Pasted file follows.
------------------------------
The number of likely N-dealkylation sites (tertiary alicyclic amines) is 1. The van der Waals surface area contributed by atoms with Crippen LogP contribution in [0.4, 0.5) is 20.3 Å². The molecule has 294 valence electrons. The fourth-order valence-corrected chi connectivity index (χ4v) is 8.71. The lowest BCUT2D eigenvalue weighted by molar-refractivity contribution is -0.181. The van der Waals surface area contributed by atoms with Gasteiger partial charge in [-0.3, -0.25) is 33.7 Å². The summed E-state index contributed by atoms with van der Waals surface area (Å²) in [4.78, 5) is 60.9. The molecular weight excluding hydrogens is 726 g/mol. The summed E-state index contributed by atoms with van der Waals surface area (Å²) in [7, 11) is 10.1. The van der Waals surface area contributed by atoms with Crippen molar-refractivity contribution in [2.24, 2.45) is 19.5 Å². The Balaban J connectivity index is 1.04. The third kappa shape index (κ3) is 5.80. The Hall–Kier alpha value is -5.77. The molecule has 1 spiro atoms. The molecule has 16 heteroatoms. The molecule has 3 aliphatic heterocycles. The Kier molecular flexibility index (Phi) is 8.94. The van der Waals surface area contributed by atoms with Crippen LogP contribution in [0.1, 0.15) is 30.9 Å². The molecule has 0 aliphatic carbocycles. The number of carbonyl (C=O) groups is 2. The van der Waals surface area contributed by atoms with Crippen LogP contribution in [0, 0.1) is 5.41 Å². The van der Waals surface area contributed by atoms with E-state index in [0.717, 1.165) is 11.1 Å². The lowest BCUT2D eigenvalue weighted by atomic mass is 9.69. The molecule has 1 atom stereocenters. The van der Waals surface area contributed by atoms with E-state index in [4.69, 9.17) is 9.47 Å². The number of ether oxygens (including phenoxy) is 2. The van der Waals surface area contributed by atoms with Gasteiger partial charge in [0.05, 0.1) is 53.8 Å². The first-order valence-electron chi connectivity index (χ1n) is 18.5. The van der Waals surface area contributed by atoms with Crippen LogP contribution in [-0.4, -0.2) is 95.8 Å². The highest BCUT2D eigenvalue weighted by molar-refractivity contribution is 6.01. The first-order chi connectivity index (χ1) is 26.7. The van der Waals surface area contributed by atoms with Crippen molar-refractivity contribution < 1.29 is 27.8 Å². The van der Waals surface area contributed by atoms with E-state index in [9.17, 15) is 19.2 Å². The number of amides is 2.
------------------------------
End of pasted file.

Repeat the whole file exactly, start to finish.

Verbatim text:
The number of likely N-dealkylation sites (tertiary alicyclic amines) is 1. The van der Waals surface area contributed by atoms with Crippen LogP contribution in [0.4, 0.5) is 20.3 Å². The molecule has 294 valence electrons. The fourth-order valence-corrected chi connectivity index (χ4v) is 8.71. The lowest BCUT2D eigenvalue weighted by molar-refractivity contribution is -0.181. The van der Waals surface area contributed by atoms with Gasteiger partial charge in [-0.3, -0.25) is 33.7 Å². The summed E-state index contributed by atoms with van der Waals surface area (Å²) in [4.78, 5) is 60.9. The molecular weight excluding hydrogens is 726 g/mol. The summed E-state index contributed by atoms with van der Waals surface area (Å²) in [7, 11) is 10.1. The van der Waals surface area contributed by atoms with Crippen molar-refractivity contribution in [2.24, 2.45) is 19.5 Å². The Balaban J connectivity index is 1.04. The third kappa shape index (κ3) is 5.80. The Hall–Kier alpha value is -5.77. The molecule has 1 spiro atoms. The molecule has 16 heteroatoms. The molecule has 3 aliphatic heterocycles. The Kier molecular flexibility index (Phi) is 8.94. The van der Waals surface area contributed by atoms with Crippen LogP contribution in [0.1, 0.15) is 30.9 Å². The molecule has 0 aliphatic carbocycles. The number of carbonyl (C=O) groups is 2. The van der Waals surface area contributed by atoms with Crippen LogP contribution in [0, 0.1) is 5.41 Å². The van der Waals surface area contributed by atoms with E-state index in [0.717, 1.165) is 11.1 Å². The lowest BCUT2D eigenvalue weighted by atomic mass is 9.69. The molecule has 1 atom stereocenters. The van der Waals surface area contributed by atoms with E-state index in [4.69, 9.17) is 9.47 Å². The number of ether oxygens (including phenoxy) is 2. The van der Waals surface area contributed by atoms with Gasteiger partial charge in [0.05, 0.1) is 53.8 Å². The first-order valence-electron chi connectivity index (χ1n) is 18.5. The van der Waals surface area contributed by atoms with Crippen LogP contribution in [-0.4, -0.2) is 95.8 Å². The highest BCUT2D eigenvalue weighted by molar-refractivity contribution is 6.01. The first-order chi connectivity index (χ1) is 26.7. The van der Waals surface area contributed by atoms with Crippen molar-refractivity contribution < 1.29 is 27.8 Å². The van der Waals surface area contributed by atoms with E-state index in [9.17, 15) is 19.2 Å². The number of amides is 2.